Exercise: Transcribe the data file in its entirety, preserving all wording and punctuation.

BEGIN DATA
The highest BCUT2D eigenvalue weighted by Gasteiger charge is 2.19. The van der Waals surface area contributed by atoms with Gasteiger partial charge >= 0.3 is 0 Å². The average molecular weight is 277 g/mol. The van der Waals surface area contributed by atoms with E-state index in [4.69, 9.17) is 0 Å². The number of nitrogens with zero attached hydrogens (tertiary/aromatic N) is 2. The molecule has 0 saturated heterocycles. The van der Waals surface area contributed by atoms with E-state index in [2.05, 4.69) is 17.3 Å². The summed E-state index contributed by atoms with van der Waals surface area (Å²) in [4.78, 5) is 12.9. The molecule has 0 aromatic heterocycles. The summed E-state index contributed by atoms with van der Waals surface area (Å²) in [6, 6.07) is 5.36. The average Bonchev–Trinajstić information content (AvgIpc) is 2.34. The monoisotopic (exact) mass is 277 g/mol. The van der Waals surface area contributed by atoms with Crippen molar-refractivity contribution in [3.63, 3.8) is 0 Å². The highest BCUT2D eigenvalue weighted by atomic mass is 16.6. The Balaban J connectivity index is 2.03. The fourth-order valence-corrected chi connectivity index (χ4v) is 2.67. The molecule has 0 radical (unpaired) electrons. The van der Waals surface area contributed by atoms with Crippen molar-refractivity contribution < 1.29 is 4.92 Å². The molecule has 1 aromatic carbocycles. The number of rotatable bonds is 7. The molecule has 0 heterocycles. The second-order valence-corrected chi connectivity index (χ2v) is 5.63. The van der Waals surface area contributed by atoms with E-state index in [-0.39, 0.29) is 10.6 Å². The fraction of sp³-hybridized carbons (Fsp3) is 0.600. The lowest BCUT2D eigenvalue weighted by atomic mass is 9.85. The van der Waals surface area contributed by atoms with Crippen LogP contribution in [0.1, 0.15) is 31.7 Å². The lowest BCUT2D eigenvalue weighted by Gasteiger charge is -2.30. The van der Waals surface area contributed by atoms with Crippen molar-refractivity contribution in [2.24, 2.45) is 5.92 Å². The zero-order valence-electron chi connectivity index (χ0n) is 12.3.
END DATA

The highest BCUT2D eigenvalue weighted by Gasteiger charge is 2.19. The van der Waals surface area contributed by atoms with Gasteiger partial charge >= 0.3 is 0 Å². The average molecular weight is 277 g/mol. The van der Waals surface area contributed by atoms with E-state index in [4.69, 9.17) is 0 Å². The number of nitrogens with zero attached hydrogens (tertiary/aromatic N) is 2. The molecule has 0 saturated heterocycles. The van der Waals surface area contributed by atoms with E-state index in [2.05, 4.69) is 17.3 Å². The summed E-state index contributed by atoms with van der Waals surface area (Å²) in [4.78, 5) is 12.9. The molecule has 0 aromatic heterocycles. The summed E-state index contributed by atoms with van der Waals surface area (Å²) in [6, 6.07) is 5.36. The average Bonchev–Trinajstić information content (AvgIpc) is 2.34. The monoisotopic (exact) mass is 277 g/mol. The van der Waals surface area contributed by atoms with Crippen molar-refractivity contribution in [3.63, 3.8) is 0 Å². The highest BCUT2D eigenvalue weighted by atomic mass is 16.6. The Balaban J connectivity index is 2.03. The fourth-order valence-corrected chi connectivity index (χ4v) is 2.67. The molecule has 0 radical (unpaired) electrons. The van der Waals surface area contributed by atoms with Crippen molar-refractivity contribution < 1.29 is 4.92 Å². The molecule has 1 aromatic carbocycles. The number of rotatable bonds is 7. The molecule has 0 heterocycles. The second-order valence-corrected chi connectivity index (χ2v) is 5.63. The van der Waals surface area contributed by atoms with E-state index in [-0.39, 0.29) is 10.6 Å². The fraction of sp³-hybridized carbons (Fsp3) is 0.600. The lowest BCUT2D eigenvalue weighted by atomic mass is 9.85. The van der Waals surface area contributed by atoms with Crippen LogP contribution in [0.1, 0.15) is 31.7 Å². The lowest BCUT2D eigenvalue weighted by Gasteiger charge is -2.30. The van der Waals surface area contributed by atoms with Crippen molar-refractivity contribution in [2.24, 2.45) is 5.92 Å². The zero-order valence-electron chi connectivity index (χ0n) is 12.3.